Intracapsular or periprosthetic fluid collection can be seen following augmentation mammoplasty, revision mammoplasty or breast reconstructive surgery using breast implants. The presence of fluid has been reported in 15% of the revision surgeries and the amount of fluid collected ranged from 0.2 mL to 20 mL. The fluid can be thick, mucinous, blood stained or serous.[3,4] It is not surprising that collection of fluid in intracapsular space leading to autoinflation of the breast is the most common cause of the late autoinflation. Collection of thick mucinous creamy fluid, resembling like pus but without positive bacterial culture, is uncommon and is possibly due to a chemical reaction in response to the leaked silicone.[11-13] This type of collection is reported following PIP silicone and hydrogel implant ruptures[11-13] and PAAG injections.[15,16] The cause is the direct contact of the material with the body either through a rupture or following implantation or injection of PAAG.
This is not the most common form of intracapsular fluid collection presenting as autoinflation of the breast. This type of collection is seen following the separation of the adhered capsule from the textured surface of the implant following a physical force or trauma. These late blood stained fluid or haematomas are especially reported following the use of polyurethane coated implants, where disappearance of polyurethane coating results in inflammation and the implant starts behaving like a textured implant with a highly vascular internal lining of capsule rubbing against the textured surface of the implant.
The collection of serum in intracapsular space following breast implant surgery is the most common form of autoinflation. The causes can be mechanical, inflammatory, traumatic, hormonal and most importantly malignant (ALCL). Textured implants are more commonly involved and the possible mechanism is the separation of the capsule from the textured surface of the implant. The shearing of the textured surface of the implant on the raw internal vascular surface of the capsular lining starts an inflammatory process resulting in exudation of the fluid that may lead to autoinflation of breast.[17,18]
Micro-movements between the micro-textured or smooth implants and capsule can result in synovial metaplasia of the capsular internal lining. The metaplastic lining continuously rubbing against the implant surface can trigger the process.[19,20] Other less well defined possibilities are the presence of subclinical infection, biofilms, any generalised condition leading to low immune response, allergic responses etc. These latter factors need to be investigated further using microbiological assessment of the serum present in the intracapsular fluid along with the chemical analysis of blood and intracapsular fluid samples.
Malignant effusion of the intracapsular space secondary to ALCL is the least common but most alarming cause of autoinflation of the breast. ALCL is a rare type of non-Hodgkin lymphoma, which is distinctly different from the primary breast lymphoma of breast. Primary breast lymphomas are overwhelmingly of B-cell as opposed to T-cell phenotype that is associated with breast implants. The incidence of primary breast lymphoma is less than 1% of all breast neoplasm as compared to an estimated 3 in 100 million women per year of ALCL reported. Implant related ALCL is reported in 34 cases out of estimated 5 to 10 million women with breast implants. These haemopoitic tumours of T-cell origin is extremely rare and the common factor appears to be the texturing of the implants suggesting a site and material specific chronic inflammatory cause. Other possible causes are genetic predisposition and Biofilm organism that may play a contributory role. The condition is not related to the implant fill material. Considering the extreme rarity of ALCL, it is likely that most physicians will never see a single case of ALCL in their career.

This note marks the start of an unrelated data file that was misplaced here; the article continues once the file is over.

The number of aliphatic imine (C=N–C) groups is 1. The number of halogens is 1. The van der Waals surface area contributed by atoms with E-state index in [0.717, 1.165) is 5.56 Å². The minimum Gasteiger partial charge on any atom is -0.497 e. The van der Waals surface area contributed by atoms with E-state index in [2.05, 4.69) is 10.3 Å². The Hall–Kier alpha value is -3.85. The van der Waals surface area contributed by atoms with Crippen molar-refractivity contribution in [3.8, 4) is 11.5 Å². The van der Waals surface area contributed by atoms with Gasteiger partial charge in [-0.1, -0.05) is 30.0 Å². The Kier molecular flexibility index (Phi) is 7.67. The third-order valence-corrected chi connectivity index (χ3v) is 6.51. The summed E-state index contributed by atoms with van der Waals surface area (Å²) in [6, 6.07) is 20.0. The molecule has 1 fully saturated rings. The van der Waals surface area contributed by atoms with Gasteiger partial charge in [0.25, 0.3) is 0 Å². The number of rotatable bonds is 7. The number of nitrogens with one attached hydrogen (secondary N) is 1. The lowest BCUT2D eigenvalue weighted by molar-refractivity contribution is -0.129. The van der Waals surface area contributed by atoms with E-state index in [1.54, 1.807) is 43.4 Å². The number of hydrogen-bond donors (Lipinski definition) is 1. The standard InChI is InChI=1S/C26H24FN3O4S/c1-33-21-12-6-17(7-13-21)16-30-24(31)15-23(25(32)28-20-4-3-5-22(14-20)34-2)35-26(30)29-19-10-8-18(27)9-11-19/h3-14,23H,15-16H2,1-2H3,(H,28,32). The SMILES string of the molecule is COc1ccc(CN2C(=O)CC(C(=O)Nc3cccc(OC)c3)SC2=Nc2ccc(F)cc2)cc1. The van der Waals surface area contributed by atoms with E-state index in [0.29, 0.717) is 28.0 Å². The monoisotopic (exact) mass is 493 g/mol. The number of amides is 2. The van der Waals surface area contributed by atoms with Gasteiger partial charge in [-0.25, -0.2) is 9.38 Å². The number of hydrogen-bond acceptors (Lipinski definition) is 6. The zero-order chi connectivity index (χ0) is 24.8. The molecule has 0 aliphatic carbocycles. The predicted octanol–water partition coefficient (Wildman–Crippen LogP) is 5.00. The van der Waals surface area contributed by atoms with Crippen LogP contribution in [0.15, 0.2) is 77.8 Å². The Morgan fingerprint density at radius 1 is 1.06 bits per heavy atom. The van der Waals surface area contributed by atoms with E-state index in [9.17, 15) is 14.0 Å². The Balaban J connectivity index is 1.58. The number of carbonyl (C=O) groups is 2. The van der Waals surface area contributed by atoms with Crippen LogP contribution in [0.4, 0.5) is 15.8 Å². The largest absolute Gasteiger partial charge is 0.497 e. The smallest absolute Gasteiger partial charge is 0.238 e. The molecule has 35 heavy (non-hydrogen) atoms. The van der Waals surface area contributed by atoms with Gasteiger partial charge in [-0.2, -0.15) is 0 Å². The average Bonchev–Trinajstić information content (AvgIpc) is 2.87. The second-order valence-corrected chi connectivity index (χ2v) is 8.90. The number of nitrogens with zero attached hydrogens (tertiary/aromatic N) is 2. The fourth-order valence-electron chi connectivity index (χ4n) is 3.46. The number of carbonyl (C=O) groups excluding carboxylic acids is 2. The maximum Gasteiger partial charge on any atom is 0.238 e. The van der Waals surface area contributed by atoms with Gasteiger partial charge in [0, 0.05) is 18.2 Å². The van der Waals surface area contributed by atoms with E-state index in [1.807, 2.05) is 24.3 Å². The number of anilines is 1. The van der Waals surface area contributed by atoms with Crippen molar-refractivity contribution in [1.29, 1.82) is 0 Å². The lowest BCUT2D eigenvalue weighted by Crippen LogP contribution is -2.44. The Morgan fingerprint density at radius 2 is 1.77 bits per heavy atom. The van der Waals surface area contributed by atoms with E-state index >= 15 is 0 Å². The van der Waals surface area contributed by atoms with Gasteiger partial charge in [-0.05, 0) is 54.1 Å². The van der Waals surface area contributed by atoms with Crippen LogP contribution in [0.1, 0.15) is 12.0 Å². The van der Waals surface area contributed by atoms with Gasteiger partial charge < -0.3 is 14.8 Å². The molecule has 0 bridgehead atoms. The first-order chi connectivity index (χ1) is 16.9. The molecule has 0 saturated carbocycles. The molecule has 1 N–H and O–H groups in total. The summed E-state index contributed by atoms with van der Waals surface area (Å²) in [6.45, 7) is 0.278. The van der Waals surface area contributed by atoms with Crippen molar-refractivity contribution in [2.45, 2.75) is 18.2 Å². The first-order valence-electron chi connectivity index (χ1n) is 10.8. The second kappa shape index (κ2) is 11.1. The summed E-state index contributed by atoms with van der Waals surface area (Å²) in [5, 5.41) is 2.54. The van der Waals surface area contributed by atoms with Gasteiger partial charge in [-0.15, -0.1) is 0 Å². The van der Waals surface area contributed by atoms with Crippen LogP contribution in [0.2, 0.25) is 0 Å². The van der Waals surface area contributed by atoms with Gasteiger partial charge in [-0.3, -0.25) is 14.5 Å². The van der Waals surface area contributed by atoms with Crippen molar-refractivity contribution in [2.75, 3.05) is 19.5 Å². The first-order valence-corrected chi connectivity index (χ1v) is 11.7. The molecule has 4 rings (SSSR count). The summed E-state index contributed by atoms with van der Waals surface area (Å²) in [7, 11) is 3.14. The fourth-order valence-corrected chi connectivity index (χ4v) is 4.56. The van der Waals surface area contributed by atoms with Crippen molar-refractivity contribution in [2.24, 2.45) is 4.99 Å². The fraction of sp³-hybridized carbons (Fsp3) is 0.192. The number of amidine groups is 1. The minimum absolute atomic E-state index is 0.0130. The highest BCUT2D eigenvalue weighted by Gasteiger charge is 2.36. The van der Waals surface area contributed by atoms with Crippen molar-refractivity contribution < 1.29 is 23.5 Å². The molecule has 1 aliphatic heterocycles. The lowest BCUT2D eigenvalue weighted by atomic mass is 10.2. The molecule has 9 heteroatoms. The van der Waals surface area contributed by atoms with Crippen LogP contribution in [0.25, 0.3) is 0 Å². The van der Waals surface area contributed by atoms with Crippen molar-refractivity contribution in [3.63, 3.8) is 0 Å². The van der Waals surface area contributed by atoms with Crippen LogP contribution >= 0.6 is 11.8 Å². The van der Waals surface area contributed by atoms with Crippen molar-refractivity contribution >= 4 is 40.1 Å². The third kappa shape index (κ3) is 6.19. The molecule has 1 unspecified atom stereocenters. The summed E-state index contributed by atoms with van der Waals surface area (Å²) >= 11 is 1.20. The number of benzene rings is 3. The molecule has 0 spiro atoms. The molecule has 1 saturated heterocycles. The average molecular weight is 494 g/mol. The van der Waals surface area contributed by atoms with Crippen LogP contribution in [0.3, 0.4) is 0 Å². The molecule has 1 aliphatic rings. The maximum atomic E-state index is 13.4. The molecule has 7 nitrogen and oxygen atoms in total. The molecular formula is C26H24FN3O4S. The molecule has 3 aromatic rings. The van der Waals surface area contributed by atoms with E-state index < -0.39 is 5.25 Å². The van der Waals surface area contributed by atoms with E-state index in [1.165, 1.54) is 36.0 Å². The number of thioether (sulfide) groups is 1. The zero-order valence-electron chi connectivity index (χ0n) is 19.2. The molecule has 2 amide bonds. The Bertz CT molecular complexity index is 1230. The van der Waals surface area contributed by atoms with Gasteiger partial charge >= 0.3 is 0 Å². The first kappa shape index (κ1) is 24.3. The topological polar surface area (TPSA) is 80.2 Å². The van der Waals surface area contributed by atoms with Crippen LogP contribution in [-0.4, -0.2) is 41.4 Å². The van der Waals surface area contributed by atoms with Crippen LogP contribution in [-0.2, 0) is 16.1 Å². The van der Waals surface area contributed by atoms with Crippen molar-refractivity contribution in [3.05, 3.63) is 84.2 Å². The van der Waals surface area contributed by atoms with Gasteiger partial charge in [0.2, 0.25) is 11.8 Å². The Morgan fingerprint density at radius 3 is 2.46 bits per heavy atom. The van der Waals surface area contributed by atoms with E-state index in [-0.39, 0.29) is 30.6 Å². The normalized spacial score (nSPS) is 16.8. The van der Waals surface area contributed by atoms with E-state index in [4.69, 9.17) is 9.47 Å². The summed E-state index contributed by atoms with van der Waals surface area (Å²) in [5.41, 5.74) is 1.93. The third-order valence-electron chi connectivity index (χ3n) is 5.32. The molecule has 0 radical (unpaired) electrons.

Following is the recommendations and algorithm as a useful guide to manage late autoinflation of the breast from Bengtson et al. Step 1: conservative treatment. Infection should be ruled out and antibiotics given when in doubt. Aspiration of fluid for culture and cytology when possible; Step 2: imaging ultrasound or magnetic resonance imaging (MRI). Ultrasound may also assist ultrasound-guided aspiration of fluid for culture and cytology; third step: if palpable or MRI evidence of a mass present or in case of refractory or recurrent seroma, surgical exploration is recommended. The procedure includes complete capsulectomy with or without implant replacement.
In the author’s practice, the incidence of late seroma was noted in 0.05% which is much lower when compared to 0.88% and 1.68% incidence reported in other series.[17,19] In the current series all three patients who presented with late seromas were treated conservatively using antibiotics and compression bandages. All responded to the treatment and there was no recurrence of autoinflation. One of the patient developed capsular contracture on the side of autoinflation due to late seroma.
In conclusion, implant working group recommendations are available and should be used a guideline for the treatment of late autoinflation of the breast. Late autoinflation of the breast on its own is uncommon and can be treated conservatively in the first instance.
There are no conflicts of interest.